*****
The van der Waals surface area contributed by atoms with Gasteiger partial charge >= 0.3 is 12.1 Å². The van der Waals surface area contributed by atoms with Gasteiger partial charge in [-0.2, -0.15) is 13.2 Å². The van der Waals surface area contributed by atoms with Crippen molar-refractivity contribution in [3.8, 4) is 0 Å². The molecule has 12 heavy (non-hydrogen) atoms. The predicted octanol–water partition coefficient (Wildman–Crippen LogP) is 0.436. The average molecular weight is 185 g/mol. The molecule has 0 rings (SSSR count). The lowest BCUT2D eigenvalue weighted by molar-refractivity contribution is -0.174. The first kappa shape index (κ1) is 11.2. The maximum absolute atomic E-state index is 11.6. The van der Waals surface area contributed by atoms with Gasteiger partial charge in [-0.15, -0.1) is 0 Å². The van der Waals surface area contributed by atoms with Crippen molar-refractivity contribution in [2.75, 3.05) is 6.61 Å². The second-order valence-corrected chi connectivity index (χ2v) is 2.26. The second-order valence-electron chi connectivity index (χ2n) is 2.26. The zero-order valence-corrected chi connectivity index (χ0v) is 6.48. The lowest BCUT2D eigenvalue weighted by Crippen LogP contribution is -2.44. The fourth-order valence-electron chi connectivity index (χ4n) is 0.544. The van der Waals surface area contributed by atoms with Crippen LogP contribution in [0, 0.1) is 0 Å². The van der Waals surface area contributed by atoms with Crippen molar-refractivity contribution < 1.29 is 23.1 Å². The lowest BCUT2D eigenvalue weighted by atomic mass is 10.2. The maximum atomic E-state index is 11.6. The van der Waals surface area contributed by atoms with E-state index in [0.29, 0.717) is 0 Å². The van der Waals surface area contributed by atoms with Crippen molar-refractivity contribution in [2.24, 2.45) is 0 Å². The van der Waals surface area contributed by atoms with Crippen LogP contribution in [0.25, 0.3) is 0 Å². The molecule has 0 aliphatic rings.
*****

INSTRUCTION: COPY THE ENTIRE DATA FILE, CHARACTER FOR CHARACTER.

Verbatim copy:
The van der Waals surface area contributed by atoms with Gasteiger partial charge >= 0.3 is 12.1 Å². The van der Waals surface area contributed by atoms with Gasteiger partial charge in [-0.2, -0.15) is 13.2 Å². The van der Waals surface area contributed by atoms with Crippen molar-refractivity contribution in [3.8, 4) is 0 Å². The molecule has 12 heavy (non-hydrogen) atoms. The predicted octanol–water partition coefficient (Wildman–Crippen LogP) is 0.436. The average molecular weight is 185 g/mol. The molecule has 0 rings (SSSR count). The lowest BCUT2D eigenvalue weighted by molar-refractivity contribution is -0.174. The first kappa shape index (κ1) is 11.2. The maximum absolute atomic E-state index is 11.6. The van der Waals surface area contributed by atoms with Gasteiger partial charge in [-0.15, -0.1) is 0 Å². The van der Waals surface area contributed by atoms with Crippen molar-refractivity contribution in [2.75, 3.05) is 6.61 Å². The second-order valence-corrected chi connectivity index (χ2v) is 2.26. The second-order valence-electron chi connectivity index (χ2n) is 2.26. The zero-order valence-corrected chi connectivity index (χ0v) is 6.48. The lowest BCUT2D eigenvalue weighted by Crippen LogP contribution is -2.44. The fourth-order valence-electron chi connectivity index (χ4n) is 0.544. The van der Waals surface area contributed by atoms with Crippen LogP contribution in [0, 0.1) is 0 Å². The van der Waals surface area contributed by atoms with Crippen molar-refractivity contribution < 1.29 is 23.1 Å². The lowest BCUT2D eigenvalue weighted by atomic mass is 10.2. The maximum atomic E-state index is 11.6. The van der Waals surface area contributed by atoms with E-state index in [0.29, 0.717) is 0 Å². The van der Waals surface area contributed by atoms with Crippen molar-refractivity contribution in [2.24, 2.45) is 0 Å². The van der Waals surface area contributed by atoms with Crippen LogP contribution in [0.25, 0.3) is 0 Å². The molecule has 0 aliphatic rings.